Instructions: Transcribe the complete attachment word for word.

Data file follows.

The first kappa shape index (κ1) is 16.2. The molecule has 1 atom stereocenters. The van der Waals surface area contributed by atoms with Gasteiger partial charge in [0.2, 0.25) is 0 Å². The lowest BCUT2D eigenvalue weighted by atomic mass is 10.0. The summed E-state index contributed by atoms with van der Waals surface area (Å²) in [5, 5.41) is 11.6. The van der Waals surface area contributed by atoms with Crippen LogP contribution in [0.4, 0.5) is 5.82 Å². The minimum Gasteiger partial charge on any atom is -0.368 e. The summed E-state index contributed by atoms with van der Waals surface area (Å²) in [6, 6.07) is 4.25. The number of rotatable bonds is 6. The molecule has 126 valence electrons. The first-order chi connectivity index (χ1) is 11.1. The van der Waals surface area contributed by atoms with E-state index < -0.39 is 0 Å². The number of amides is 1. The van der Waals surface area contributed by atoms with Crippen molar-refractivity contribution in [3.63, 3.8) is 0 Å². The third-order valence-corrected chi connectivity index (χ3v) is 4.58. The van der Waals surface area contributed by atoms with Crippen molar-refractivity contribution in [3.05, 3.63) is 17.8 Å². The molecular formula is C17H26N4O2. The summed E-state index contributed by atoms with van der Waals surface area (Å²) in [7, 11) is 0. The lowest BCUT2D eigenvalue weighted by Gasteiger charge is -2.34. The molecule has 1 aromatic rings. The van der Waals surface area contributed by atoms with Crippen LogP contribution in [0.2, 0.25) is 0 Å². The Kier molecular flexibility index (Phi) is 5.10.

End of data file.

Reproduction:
The first kappa shape index (κ1) is 16.2. The molecule has 1 atom stereocenters. The van der Waals surface area contributed by atoms with Gasteiger partial charge in [0.2, 0.25) is 0 Å². The lowest BCUT2D eigenvalue weighted by atomic mass is 10.0. The summed E-state index contributed by atoms with van der Waals surface area (Å²) in [5, 5.41) is 11.6. The van der Waals surface area contributed by atoms with Crippen LogP contribution in [0.4, 0.5) is 5.82 Å². The minimum Gasteiger partial charge on any atom is -0.368 e. The summed E-state index contributed by atoms with van der Waals surface area (Å²) in [6, 6.07) is 4.25. The number of rotatable bonds is 6. The molecule has 126 valence electrons. The first-order chi connectivity index (χ1) is 11.1. The van der Waals surface area contributed by atoms with E-state index < -0.39 is 0 Å². The number of amides is 1. The van der Waals surface area contributed by atoms with Crippen molar-refractivity contribution in [3.63, 3.8) is 0 Å². The third-order valence-corrected chi connectivity index (χ3v) is 4.58. The van der Waals surface area contributed by atoms with Crippen molar-refractivity contribution in [3.05, 3.63) is 17.8 Å². The molecular formula is C17H26N4O2. The summed E-state index contributed by atoms with van der Waals surface area (Å²) in [7, 11) is 0. The lowest BCUT2D eigenvalue weighted by Gasteiger charge is -2.34. The molecule has 1 aromatic rings. The van der Waals surface area contributed by atoms with Crippen LogP contribution in [0.2, 0.25) is 0 Å². The Kier molecular flexibility index (Phi) is 5.10.